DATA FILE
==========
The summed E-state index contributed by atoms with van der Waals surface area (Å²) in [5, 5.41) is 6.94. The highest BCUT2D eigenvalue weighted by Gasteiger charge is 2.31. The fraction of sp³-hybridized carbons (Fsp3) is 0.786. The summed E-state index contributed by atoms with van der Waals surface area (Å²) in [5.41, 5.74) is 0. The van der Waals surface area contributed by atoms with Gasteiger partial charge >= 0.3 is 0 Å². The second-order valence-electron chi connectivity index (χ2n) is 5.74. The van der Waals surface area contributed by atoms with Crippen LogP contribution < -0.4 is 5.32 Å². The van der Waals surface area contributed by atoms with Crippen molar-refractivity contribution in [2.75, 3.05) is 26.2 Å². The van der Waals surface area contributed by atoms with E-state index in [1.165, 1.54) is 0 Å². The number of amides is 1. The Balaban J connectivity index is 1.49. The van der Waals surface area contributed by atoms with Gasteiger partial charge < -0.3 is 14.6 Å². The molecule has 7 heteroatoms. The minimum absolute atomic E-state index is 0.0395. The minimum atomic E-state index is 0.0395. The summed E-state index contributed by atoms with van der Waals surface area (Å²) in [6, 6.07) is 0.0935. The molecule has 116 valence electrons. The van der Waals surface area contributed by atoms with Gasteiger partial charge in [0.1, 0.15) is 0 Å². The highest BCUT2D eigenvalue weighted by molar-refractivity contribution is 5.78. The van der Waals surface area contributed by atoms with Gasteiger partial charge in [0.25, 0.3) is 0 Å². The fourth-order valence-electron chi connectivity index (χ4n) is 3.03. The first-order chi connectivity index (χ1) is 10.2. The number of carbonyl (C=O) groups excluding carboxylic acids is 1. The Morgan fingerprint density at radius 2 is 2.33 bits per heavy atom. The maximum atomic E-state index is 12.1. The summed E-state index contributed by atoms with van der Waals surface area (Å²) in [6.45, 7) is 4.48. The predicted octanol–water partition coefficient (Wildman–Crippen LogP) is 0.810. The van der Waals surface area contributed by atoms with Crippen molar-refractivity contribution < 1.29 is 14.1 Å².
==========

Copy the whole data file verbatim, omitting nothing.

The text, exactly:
The summed E-state index contributed by atoms with van der Waals surface area (Å²) in [5, 5.41) is 6.94. The highest BCUT2D eigenvalue weighted by Gasteiger charge is 2.31. The fraction of sp³-hybridized carbons (Fsp3) is 0.786. The summed E-state index contributed by atoms with van der Waals surface area (Å²) in [5.41, 5.74) is 0. The van der Waals surface area contributed by atoms with Gasteiger partial charge >= 0.3 is 0 Å². The second-order valence-electron chi connectivity index (χ2n) is 5.74. The van der Waals surface area contributed by atoms with Crippen LogP contribution < -0.4 is 5.32 Å². The van der Waals surface area contributed by atoms with Crippen molar-refractivity contribution in [2.75, 3.05) is 26.2 Å². The van der Waals surface area contributed by atoms with E-state index in [1.165, 1.54) is 0 Å². The number of amides is 1. The Balaban J connectivity index is 1.49. The van der Waals surface area contributed by atoms with Gasteiger partial charge < -0.3 is 14.6 Å². The molecule has 7 heteroatoms. The minimum absolute atomic E-state index is 0.0395. The minimum atomic E-state index is 0.0395. The summed E-state index contributed by atoms with van der Waals surface area (Å²) in [6, 6.07) is 0.0935. The molecule has 116 valence electrons. The van der Waals surface area contributed by atoms with Gasteiger partial charge in [0.1, 0.15) is 0 Å². The highest BCUT2D eigenvalue weighted by molar-refractivity contribution is 5.78. The van der Waals surface area contributed by atoms with Gasteiger partial charge in [0.25, 0.3) is 0 Å². The fourth-order valence-electron chi connectivity index (χ4n) is 3.03. The first-order chi connectivity index (χ1) is 10.2. The number of carbonyl (C=O) groups excluding carboxylic acids is 1. The Morgan fingerprint density at radius 2 is 2.33 bits per heavy atom. The maximum atomic E-state index is 12.1. The summed E-state index contributed by atoms with van der Waals surface area (Å²) in [6.45, 7) is 4.48. The predicted octanol–water partition coefficient (Wildman–Crippen LogP) is 0.810. The van der Waals surface area contributed by atoms with Crippen molar-refractivity contribution < 1.29 is 14.1 Å².